Manchester United and Inter Milan are through to the semi-finals of the Europa League after victories over Copenhagen and Bayer Leverkusen on Monday.
I’m no football expert, but is Wayne Rooney’s return to Everton a feel-good story or a bit on the nose?
Imagine a young couple from a small town. They meet in high school, fall in love, then get married at 17. It’s a beautiful love story.
Then, after a couple of years marriage, the young husband gets itchy feet. He wants more out of life, so when he meets a glamorous and wealthy girl, he can’t help having an affair with her.
He divorces his young wife and goes off to marry the glamour girl and live in the big city.
There’s a fabulous wild ride for 13 years, although to tell the truth, the last couple were a bit rocky. There were rumours Glamour Girl was getting itchy feet and wanted to date other men, so to speak.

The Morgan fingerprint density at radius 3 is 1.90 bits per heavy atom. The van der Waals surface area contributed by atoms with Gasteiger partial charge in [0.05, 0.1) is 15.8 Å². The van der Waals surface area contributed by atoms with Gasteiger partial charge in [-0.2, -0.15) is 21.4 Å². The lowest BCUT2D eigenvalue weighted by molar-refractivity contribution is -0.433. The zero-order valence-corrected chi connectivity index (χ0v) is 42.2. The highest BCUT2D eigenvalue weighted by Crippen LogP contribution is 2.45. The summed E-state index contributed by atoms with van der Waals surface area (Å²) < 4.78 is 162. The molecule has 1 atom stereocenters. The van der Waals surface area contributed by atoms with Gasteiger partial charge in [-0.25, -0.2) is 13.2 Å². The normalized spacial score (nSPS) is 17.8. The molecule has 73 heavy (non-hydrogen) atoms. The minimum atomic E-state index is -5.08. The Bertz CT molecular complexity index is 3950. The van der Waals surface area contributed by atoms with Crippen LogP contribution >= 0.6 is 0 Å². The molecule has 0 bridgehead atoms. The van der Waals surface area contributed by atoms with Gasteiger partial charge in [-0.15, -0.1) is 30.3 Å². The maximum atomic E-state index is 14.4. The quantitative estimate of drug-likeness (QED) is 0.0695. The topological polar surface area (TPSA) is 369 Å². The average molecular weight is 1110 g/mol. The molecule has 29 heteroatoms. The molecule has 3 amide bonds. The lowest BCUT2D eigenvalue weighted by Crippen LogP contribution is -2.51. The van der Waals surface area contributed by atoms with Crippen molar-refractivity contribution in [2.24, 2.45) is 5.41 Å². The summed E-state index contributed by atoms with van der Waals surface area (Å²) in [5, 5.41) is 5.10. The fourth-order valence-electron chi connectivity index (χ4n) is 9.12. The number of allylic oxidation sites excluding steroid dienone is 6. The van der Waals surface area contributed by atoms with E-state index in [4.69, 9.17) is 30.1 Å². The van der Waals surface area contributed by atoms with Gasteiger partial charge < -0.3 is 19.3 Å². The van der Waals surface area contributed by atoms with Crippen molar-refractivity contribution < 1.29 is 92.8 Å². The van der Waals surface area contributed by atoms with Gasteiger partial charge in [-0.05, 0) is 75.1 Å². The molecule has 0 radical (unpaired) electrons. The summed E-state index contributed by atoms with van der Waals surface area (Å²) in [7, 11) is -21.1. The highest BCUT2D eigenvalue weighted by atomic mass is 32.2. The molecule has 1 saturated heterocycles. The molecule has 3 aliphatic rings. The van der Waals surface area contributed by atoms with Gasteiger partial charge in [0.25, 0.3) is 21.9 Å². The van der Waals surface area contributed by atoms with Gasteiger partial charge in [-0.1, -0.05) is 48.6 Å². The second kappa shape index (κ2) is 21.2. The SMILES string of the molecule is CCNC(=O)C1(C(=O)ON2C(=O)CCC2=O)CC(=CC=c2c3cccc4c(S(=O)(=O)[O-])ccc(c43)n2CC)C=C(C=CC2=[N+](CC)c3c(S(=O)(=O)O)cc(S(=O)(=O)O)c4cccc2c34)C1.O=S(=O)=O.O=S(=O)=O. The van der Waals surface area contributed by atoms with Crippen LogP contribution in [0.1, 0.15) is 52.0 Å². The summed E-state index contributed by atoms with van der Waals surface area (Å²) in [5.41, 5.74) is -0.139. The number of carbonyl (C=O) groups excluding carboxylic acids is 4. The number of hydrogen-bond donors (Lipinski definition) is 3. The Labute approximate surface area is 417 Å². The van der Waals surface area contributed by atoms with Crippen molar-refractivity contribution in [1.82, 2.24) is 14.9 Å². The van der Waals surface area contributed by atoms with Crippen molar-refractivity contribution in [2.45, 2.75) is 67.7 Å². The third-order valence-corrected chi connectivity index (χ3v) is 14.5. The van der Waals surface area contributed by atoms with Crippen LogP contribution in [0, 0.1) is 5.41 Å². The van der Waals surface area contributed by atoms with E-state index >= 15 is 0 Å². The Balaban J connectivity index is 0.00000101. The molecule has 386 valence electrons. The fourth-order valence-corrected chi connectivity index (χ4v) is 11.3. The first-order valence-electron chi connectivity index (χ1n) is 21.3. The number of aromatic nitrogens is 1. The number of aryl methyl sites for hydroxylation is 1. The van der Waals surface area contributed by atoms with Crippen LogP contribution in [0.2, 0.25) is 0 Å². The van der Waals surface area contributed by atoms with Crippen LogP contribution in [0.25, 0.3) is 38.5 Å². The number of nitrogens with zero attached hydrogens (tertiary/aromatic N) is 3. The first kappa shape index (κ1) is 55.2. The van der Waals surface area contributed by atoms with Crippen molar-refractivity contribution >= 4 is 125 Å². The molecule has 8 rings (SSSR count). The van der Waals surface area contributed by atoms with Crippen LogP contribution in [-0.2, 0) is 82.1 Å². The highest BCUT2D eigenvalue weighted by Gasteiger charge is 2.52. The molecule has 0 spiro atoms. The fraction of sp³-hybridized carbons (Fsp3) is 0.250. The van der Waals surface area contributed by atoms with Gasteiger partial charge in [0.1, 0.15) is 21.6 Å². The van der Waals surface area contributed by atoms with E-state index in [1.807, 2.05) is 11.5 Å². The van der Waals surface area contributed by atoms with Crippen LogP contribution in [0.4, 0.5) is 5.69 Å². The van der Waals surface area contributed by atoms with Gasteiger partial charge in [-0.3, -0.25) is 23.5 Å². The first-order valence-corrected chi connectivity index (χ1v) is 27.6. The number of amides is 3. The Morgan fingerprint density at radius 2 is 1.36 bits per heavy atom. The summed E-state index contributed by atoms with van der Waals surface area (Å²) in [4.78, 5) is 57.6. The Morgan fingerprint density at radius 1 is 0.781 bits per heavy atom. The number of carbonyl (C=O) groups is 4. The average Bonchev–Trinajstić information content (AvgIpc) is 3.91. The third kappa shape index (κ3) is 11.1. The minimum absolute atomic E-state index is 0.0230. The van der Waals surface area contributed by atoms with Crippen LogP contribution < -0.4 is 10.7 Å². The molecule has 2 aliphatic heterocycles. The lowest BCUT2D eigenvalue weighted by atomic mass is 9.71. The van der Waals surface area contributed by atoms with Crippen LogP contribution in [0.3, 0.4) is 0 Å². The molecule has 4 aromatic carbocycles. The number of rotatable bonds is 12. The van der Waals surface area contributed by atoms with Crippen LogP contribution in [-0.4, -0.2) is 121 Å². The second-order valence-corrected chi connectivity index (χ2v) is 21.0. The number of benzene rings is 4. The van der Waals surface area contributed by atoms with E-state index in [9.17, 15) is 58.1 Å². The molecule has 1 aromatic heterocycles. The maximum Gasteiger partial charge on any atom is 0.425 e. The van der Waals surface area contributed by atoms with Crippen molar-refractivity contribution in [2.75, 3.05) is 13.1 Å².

So what does the guy do? Leaves the big city and goes back to his high school sweetheart, who takes him back with open arms.
Such is the story of English footballer, Wayne Rooney. A teenage prodigy at Everton, he gave their fans hope of not just beating local rivals Liverpool, but also competing for the Premier League itself.
Instead, he went off to top club Manchester United and won titles, played in Europe, captained England, and so on.
Now United have moved on to a new era and Rooney’s not part of it. So he’s gone back to Everton. Trouble is, Rooney’s best years are behind him. Sure, he’s only 31, but his entire 20s, when he could have been scoring goals for Everton, were spent scoring goals for Manchester United.
Why should they take back this washed up old hack who gave his best years to another club?
Rooney’s returned to Everton to wear the No.10 shirt, the shirt worn last season by Romelu Lukaku, who’s all set to sign for… Manchester United.
OK, maybe Rooney still has something to offer the club he jilted. Perhaps he can squeeze another two or three years out of the old legs. Maybe he can get them up to a few places off the top four.
But how do Everton fans feel about Wayne Rooney’s return: are they happy to see their prodigal son back, or angry their club’s signed this old hack who left them in the lurch 13 years ago? Is it a case of forgiveness or fury?
Or maybe this is just another day at the office in a sport where concepts like loyalty went out at the same time as 1970s mullets.